During my first semester teaching freshman composition, I designed a writing assignment that encouraged students to experience a feeling of publicness. I asked students to engage with audiences immediately around them and illustrate, through creative genres, a problem affecting a community to which they belong. Students’ initial interest in the opportunity to write about a topic of choice devolved into unsettling anxieties at our first in-class peer review. One student worried that her board game about campus trans experience would lead to uncomfortable interactions with dorm peers, another encountered racial tension on Twitter when visualizing locations of debate during campus protests, and another student shared frustration after exhausting all avenues for publicizing an environmental campaign within local restaurants. While they didn’t know it at the time, students were experiencing what I believe to be the nature of writing—writing is precarious, unwieldy, vulnerable, and full of mistake-making. However, these first experiences as a writing teacher made it glaringly clear to me that my composition classrooms needed to shift students’ orientation to what failure signals in writing if they are to feel comfortable writing in public.
My writing classrooms push students to the point of glitching in order to develop rhetorical flexibility and an awareness of their broader context, situation, and audience. Similar to its application in electronic contexts, glitching here signals a minor malfunction when composing, a snag in the process, or a temporary setback that encourages students to pause, ask “what’s not working,” and consider how their current rhetorical strategies clash with the larger situation. Finding out how an argument doesn’t work is at the heart of learning how to write. However, I don’t just want to help students accept that they’ll face mistakes and failure in writing; I want students to plunge into failure. To make room for that, I prompt students with writing activities that intentionally shift attention toward the glitches, encouraging students to reflect on how the moving parts of their argument don’t fit in order to pave a new path in writing. I include writing assignments such as Jody Shipka’s “Statement of Goals and Choices” in order to assess students’ abilities to work through the drafting stages when their existing paradigms for analyzing and building arguments fail them. In journaling activities and writers’ workshops focused explicitly on glitches, students shake the fear of failure and begin to approach a roadblock or less successful part of an argument not as a stopping point but an opportunity for meaningful revision.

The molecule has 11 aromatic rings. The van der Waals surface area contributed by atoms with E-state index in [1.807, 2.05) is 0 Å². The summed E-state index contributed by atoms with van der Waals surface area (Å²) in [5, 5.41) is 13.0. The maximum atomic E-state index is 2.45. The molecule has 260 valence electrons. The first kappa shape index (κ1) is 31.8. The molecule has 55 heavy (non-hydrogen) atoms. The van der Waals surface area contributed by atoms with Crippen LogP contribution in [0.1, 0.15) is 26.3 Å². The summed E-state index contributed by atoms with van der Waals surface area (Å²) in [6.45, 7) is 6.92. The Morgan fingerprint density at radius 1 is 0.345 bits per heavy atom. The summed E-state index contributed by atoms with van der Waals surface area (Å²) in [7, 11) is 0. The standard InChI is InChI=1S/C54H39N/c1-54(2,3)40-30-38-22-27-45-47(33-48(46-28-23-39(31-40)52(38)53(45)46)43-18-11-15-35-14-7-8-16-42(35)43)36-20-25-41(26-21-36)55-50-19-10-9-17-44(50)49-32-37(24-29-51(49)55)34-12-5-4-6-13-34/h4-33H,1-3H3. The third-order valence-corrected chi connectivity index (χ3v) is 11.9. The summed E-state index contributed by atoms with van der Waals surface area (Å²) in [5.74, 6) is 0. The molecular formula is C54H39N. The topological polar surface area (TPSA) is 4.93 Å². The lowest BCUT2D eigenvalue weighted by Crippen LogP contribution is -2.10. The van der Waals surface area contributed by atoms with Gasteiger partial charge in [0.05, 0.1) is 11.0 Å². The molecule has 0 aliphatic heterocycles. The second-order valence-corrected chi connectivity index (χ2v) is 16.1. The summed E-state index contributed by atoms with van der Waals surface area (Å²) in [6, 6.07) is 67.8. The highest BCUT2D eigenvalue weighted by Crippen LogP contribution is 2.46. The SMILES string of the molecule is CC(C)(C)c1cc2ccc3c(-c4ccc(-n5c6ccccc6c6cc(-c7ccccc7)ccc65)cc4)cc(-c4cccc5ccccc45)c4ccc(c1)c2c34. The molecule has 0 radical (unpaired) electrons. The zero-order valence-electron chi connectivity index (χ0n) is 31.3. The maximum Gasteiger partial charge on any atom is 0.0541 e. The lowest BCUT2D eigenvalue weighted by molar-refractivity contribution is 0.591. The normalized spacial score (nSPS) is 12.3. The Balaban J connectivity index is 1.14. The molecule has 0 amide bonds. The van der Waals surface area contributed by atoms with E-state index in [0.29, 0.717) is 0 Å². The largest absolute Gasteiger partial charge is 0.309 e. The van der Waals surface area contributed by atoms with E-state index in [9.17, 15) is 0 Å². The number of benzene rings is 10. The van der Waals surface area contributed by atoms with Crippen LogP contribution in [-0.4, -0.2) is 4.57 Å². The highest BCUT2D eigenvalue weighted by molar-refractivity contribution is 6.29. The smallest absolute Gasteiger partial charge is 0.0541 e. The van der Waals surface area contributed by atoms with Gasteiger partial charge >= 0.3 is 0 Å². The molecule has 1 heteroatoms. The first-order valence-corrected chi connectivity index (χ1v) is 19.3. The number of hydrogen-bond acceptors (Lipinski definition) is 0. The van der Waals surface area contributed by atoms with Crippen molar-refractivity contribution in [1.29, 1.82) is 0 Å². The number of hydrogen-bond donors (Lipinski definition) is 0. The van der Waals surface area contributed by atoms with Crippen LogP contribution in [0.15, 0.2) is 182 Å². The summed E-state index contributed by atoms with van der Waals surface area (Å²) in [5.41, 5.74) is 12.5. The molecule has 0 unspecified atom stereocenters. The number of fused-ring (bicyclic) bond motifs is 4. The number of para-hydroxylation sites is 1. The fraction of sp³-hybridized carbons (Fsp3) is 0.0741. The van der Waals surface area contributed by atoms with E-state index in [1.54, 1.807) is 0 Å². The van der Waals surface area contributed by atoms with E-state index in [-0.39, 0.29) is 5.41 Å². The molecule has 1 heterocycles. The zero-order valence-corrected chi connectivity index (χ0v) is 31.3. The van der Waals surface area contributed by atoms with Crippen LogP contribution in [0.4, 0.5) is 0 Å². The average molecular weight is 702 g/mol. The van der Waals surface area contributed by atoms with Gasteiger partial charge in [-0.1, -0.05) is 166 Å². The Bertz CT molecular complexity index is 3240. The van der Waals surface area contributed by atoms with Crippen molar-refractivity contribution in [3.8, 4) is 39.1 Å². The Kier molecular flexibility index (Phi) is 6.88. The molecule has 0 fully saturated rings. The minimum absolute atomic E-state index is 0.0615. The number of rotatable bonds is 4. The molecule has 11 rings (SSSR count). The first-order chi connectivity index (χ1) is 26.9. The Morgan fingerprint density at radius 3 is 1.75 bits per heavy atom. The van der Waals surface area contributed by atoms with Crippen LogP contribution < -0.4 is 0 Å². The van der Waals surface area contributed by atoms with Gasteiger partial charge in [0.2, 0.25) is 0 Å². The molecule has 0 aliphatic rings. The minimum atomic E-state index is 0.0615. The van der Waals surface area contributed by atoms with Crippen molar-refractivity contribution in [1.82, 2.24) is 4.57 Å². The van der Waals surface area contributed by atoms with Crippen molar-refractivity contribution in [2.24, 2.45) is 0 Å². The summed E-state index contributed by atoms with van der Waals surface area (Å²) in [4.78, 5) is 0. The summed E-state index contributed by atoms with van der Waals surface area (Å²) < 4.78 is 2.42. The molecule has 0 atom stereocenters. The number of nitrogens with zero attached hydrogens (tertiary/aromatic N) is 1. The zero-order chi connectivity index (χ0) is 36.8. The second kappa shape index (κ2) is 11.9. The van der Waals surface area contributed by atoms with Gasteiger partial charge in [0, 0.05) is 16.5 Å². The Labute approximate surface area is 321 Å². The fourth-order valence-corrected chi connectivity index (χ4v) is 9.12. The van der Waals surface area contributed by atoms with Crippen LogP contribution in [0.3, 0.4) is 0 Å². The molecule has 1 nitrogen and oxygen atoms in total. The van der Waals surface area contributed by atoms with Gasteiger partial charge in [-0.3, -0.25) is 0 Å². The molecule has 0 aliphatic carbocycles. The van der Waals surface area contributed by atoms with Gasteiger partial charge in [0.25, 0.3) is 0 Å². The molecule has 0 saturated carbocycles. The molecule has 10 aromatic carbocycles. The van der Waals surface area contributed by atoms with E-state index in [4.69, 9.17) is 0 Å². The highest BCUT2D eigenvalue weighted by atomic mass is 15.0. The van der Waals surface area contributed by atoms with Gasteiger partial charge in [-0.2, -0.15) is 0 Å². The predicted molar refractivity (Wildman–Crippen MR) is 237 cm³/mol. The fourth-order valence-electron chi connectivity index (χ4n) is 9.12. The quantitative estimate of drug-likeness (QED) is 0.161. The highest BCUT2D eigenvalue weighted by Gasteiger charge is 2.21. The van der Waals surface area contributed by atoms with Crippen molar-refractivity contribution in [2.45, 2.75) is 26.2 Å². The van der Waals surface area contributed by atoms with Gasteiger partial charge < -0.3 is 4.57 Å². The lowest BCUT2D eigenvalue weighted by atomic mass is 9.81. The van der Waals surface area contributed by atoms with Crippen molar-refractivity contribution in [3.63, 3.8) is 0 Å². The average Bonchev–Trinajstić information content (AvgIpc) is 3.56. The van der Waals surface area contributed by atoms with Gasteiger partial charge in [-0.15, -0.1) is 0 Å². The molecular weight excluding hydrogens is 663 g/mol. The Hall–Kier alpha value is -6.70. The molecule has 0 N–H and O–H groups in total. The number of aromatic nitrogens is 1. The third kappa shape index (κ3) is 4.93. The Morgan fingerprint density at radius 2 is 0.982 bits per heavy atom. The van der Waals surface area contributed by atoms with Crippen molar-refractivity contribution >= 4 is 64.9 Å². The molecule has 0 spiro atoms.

Confronting failure is critical for helping students witness how writing and rhetoric have real consequences in the world, which is why I design writing assignments that ask students to engage with public, personal, and professional communities immediately around them. During an intermediate writing class on the topic of community and responsibility, students observed a public problem of their choice and specifically investigated its audiences and the ways information circulates about this problem within various communities. Engaging with local and immediate audiences such as student organizations, Madison middle schools and businesses, and university archives, students experimented with research skills in interviewing, observation, and analysis. After investigating various contributors to the problem, they collaborated in groups to offer a solution to a specific audience through professional, academic, and other writing genres. Ultimately, they posed complex arguments on topics such as campus sexual assault, eating disorders among male athletes, homelessness in Madison, and the Midwestern emerald ash borer crisis. When one group crafting body image workshops for middle school young women struggled to negotiate workshop content with the local teacher, they attended to this glitch through reflective writing exercises in order to juggle multiple perspectives and manage the writing process. In the process, they produced rich accounts of their rhetorical situations, demonstrating knowledge of the actors, materials, contexts, audiences, infrastructures, and ideologies that foreclose, support, and even catalyze writing. By participating with authentic audiences and exercising rhetoric as a mediating tool of communication applied to problems in which they were already invested, students developed the capacity to see writing as a messy but effective tool used for engagement with, participation in, and change for the world.